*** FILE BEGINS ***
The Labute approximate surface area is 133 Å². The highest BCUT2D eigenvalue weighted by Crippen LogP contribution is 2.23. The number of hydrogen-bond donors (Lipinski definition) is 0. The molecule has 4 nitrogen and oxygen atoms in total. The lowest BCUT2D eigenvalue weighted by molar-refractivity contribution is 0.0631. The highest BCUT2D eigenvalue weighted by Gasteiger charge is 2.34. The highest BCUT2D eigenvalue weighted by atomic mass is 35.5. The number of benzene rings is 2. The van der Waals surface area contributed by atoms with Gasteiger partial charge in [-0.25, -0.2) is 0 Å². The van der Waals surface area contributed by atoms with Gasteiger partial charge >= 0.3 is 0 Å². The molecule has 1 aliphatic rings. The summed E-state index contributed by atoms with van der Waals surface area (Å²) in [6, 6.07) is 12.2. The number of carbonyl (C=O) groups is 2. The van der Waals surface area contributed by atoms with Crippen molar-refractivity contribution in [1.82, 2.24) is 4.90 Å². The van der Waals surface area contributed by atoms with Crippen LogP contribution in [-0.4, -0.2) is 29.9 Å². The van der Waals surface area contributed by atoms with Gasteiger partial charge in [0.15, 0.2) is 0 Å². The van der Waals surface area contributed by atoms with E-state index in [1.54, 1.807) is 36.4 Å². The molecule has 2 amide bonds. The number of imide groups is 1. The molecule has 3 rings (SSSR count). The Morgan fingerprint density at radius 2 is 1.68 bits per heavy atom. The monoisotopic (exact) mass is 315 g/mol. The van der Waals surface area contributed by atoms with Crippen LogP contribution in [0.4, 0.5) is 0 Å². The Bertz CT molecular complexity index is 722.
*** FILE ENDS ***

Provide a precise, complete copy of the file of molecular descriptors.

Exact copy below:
The Labute approximate surface area is 133 Å². The highest BCUT2D eigenvalue weighted by Crippen LogP contribution is 2.23. The number of hydrogen-bond donors (Lipinski definition) is 0. The molecule has 4 nitrogen and oxygen atoms in total. The lowest BCUT2D eigenvalue weighted by molar-refractivity contribution is 0.0631. The highest BCUT2D eigenvalue weighted by Gasteiger charge is 2.34. The highest BCUT2D eigenvalue weighted by atomic mass is 35.5. The number of benzene rings is 2. The van der Waals surface area contributed by atoms with Gasteiger partial charge in [-0.25, -0.2) is 0 Å². The van der Waals surface area contributed by atoms with Gasteiger partial charge >= 0.3 is 0 Å². The molecule has 1 aliphatic rings. The summed E-state index contributed by atoms with van der Waals surface area (Å²) in [6, 6.07) is 12.2. The number of carbonyl (C=O) groups is 2. The van der Waals surface area contributed by atoms with Crippen molar-refractivity contribution in [1.82, 2.24) is 4.90 Å². The van der Waals surface area contributed by atoms with Crippen LogP contribution in [-0.4, -0.2) is 29.9 Å². The van der Waals surface area contributed by atoms with Gasteiger partial charge in [0.15, 0.2) is 0 Å². The van der Waals surface area contributed by atoms with E-state index in [1.54, 1.807) is 36.4 Å². The molecule has 2 amide bonds. The number of imide groups is 1. The molecule has 3 rings (SSSR count). The Morgan fingerprint density at radius 2 is 1.68 bits per heavy atom. The monoisotopic (exact) mass is 315 g/mol. The van der Waals surface area contributed by atoms with Crippen LogP contribution in [0.4, 0.5) is 0 Å². The Bertz CT molecular complexity index is 722.